Groundworks and Headerworks

These terms describe the joining together of the boreholes to provide circulatory system for the thermal fluid, including a main feed to, and from, the heat pump.

Correct installation of the headerworks is important for any borehole installation, but particularly so for multiple boreholes where the flow balancing between boreholes is essential to reaching the design efficiency of the borehole array.

We have long experience in providing headerworks for both large commercial and small domestic projects.


COP stands for the Coefficient Of Performance and is the figure given to express the efficiency of the heat pump.  The higher the number, the better the efficiency.

Geological Survey / Thermal Response Tests

A geological survey will give a strong indication of the thermal characteristics at the site where the boreholes are to be drilled, but for large scale projects, or for complicated geology, a Thermal Response Test might be of value.

Thermal Response Tests measure the thermal characteristics of one or more boreholes at a specific site. Test data is used to predict the performance of more boreholes, within an array.

For multiple boreholes, it is essential to correctly dimension the borehole number, depth and spacing.

Header Pipe Installation

Header Pipes are the pipes running between the manifold and the heat pump. These pipes are in most cases 63mm in diameter for domestic but can be 250-350mm diameter for larger installations. For single boreholes the 40 or 32mm borehole probe diameter will suffice.

Synergy Boreholes can, if requested, install these pipes directly to the GSHP within the building.


Commissioning is the ‘go live’ for the borehole and GSHP system.  Before commissioning every system, we ensure each of the following.

  • All the boreholes are pressure tested
  • A Loop Test Certificate made available to the client
  • The pipe network will be cleaned, sanitised and flushed, before being refilled with thermal fluid (glycol) which contains a long-term bacterial growth inhibitor.

ISO 9001

ISO stands for ‘International Organisation for Standardisation’

The most widely recognised standard is ISO 9001, a basic quality management system that can be used in industries of any size, anywhere in the world. Registration to ISO 9001 certifies that an organisation has an effective quality management system, satisfying the requirements of the governing body.

32 or 40mm Loops

The liquid flowing through the geothermal probes must pick up the heat energy from the surrounding ground as efficiently as possible in order that the heat pump may more easily harvest as much heat as it can.

Several factors can influence the efficiency of the transfer of heat from the ground into the circulating fluid, some of these are,

  • Geology – the physical thermogeological characteristics of the strata surrounding the borehole
  • Presence or absence of groundwater and groundwater movement.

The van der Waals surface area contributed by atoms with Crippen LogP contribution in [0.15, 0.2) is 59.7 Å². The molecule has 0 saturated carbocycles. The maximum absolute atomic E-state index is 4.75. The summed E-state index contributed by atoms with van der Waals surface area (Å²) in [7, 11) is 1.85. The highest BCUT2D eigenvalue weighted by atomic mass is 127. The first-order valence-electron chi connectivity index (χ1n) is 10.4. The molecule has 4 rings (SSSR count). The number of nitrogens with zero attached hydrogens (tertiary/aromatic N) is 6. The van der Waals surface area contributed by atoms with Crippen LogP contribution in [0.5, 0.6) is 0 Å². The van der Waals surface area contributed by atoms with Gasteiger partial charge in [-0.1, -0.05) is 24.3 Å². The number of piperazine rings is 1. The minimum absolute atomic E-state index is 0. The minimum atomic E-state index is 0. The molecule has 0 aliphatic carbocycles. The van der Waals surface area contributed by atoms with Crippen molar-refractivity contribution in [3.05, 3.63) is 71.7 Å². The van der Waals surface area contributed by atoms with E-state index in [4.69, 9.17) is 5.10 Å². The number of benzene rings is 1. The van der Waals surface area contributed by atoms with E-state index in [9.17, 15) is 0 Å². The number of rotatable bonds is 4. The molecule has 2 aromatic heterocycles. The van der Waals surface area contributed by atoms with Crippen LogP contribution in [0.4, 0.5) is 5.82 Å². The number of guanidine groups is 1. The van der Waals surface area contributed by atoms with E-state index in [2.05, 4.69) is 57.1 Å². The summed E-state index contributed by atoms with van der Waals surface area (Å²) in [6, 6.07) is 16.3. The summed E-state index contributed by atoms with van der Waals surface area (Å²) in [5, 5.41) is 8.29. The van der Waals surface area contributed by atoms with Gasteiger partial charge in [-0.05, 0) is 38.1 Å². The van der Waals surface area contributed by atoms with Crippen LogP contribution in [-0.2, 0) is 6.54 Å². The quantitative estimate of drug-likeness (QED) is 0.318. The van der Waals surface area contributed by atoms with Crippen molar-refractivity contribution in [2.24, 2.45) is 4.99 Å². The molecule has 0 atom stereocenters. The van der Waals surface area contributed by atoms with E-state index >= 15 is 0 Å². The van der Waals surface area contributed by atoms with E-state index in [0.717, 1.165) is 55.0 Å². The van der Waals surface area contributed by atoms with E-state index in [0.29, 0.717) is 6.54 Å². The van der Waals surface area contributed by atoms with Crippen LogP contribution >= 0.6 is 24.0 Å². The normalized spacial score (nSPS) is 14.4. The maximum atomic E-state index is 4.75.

• Thermal conductivity of the material (grout) in the borehole surrounding the probes
  • The overall dimensions of the borehole array and depth of the individual boreholes
  • The type of liquid flow within the geothermal pipe or probe.

In short

  • Borehole depths below 100m may operate more efficiently at 32mm
  • Borehole depths above 100m will operate more efficiently at 40mm
  • 50mm for boreholes deeper than 200m may be more efficient

Thermal Pipe Material

Geothermal loops should be made of PE100+ material, not PE80

PE100+ material is a superior grade material with a higher purity and durability than ordinary PE100. Geothermal loops should be SDR 11 and crack resistant.


Requirement Calculations

These must be conducted by an experienced professional and not a high pressure salesman. If not done correctly, the result can all too often be a heat pump sale with an underestimation of the borehole requirement, leading to a negation of the reason for going for the technology in the first place i.e. lower energy costs.

Heat Pump Installer

What To Expect From A Heat Pump Installer

Householders should check that the installer is a member of the two industry led and government approved schemes: the Microgeneration Certification Scheme (MCS) and Renewable Energy Consumer Code (RECC). The MCS scheme will cover any technical related issues while the REAL Assurance Scheme (which manages RECC) covers all contractual related disputes, including deposit protection and workmanship guarantees.

Installers should:

  • Be MCS certified and comply with the latest standards
  • Visit in person and complete a technical survey before quotation.
  • Explain how the heat demand of the property was calculated.
  • Explain how the system will be installed and if there will be any disruption to the property.
  • Explain the efficiency of the installation based upon the star rating
  • Supply clear, easy to understand and detailed information and advice on how best to use the system and operating   instructions.
  • Provide clear, easy to understand information on product and workmanship warranties including information on insurance backed schemes.
  • Provide a full breakdown of costs in their quote and include the terms and conditions.
  • Not ask for more than a 25% deposit.
  • Householders have the right to cancel the contract within seven days with no penalty.